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One-third of pregnant women not offered routine foetal anomaly ultrasound – IMJ study

This study highlights the current variations that exist in relation to maternity ultrasound services in Ireland, and in particular with regard to the provision of foetal anomaly ultrasound.

Obstetric ultrasound is a recognised and necessary component of good antenatal care. Internationally, the widely accepted minimal schedule for antenatal ultrasound comprises of two examinations; a dating ultrasound in the late first trimester, followed by a foetal anomaly scan, usually performed between 20-22 weeks’ gestation.

Since 2000, the Royal College of Obstetricians and Gynaecologists (RCOG) has recommended that all pregnant women should be offered these two ultrasounds for the accurate dating of a pregnancy as well as the diagnosis of foetal anomaly.  This two-stage ultrasound approach was endorsed by the UK National Institute for Health and Clinical Excellence (NICE) in 2008.  In January 2016, the Department of Health published the National Maternity Strategy which also recommended that all women have “equal access to standardised ultrasound services, to accurately date the pregnancy (and) to assess the fetus for ultrasound diagnosable anomalies as part of a planned Prenatal Foetal Diagnostic Service”.

Previous research reported by Lalor et al in 2007 and Walsh et al in 2013 (published in the Irish Medical Journal) revealed a large variation in the number and type of ultrasounds provided by the maternity units around Ireland. Recent high-profile media reports, highlighting a lack of diagnosis of lethal foetal anomalies over the last number of years, suggest that availability to foetal anomaly ultrasound remains inconsistent.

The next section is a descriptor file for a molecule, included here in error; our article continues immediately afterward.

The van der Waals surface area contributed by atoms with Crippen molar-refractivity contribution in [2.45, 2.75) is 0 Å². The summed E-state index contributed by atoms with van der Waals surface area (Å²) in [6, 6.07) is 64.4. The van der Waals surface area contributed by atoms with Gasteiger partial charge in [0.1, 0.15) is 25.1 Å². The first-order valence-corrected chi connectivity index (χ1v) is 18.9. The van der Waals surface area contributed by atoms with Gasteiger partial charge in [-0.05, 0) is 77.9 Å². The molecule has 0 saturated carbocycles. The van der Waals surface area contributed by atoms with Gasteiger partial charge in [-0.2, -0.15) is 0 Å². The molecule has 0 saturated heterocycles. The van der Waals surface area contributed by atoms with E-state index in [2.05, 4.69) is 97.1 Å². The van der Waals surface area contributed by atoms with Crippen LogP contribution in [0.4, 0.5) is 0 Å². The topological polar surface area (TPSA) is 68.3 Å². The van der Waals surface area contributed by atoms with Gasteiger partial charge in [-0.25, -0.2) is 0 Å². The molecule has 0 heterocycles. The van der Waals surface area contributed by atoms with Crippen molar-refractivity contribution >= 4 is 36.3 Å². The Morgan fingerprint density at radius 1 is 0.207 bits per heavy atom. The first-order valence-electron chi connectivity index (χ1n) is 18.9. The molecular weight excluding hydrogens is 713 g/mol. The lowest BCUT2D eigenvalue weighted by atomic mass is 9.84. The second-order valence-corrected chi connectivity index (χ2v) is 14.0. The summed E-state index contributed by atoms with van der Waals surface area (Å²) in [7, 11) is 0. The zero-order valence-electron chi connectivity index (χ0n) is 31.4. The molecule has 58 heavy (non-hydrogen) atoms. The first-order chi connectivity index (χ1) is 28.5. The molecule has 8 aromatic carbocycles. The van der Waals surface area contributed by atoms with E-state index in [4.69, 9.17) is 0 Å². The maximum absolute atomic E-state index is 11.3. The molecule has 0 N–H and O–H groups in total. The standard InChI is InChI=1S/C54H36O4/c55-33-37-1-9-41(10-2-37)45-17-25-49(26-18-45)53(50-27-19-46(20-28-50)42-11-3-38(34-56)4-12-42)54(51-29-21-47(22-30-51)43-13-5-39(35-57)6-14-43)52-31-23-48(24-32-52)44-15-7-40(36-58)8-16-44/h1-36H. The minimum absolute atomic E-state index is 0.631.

According to the study findings, foetal anomaly ultrasound is offered universally to all women in 7/19 (37 per cent) units, selectively to some women in 7/19 (37 per cent) units and not offered at all in the remaining 5/19 (26 per cent) units. In units offering selective anomaly scanning, the variation in percentage of women receiving a scan ranges from 10-42 per cent.  Overall 41,700 (64 per cent) women receive a foetal anomaly ultrasound nationally.

Respondents were asked if there had been any staff expansion in the ultrasound department since the publication of the National Maternity Strategy in 2016. In 2/19 (11 per cent) units some staff expansion has occurred in the last year. However, in 2/19 (11 per cent) units the ultrasound staffing levels have declined over the same time period.

The study was undertaken by the Irish Centre for Fetal and Neonatal Translational Research (INFANT), University College Cork; Pregnancy Loss Research Group, Department of Obstetrics and Gynaecology, University College Cork; and Cork University Maternity Hospital.

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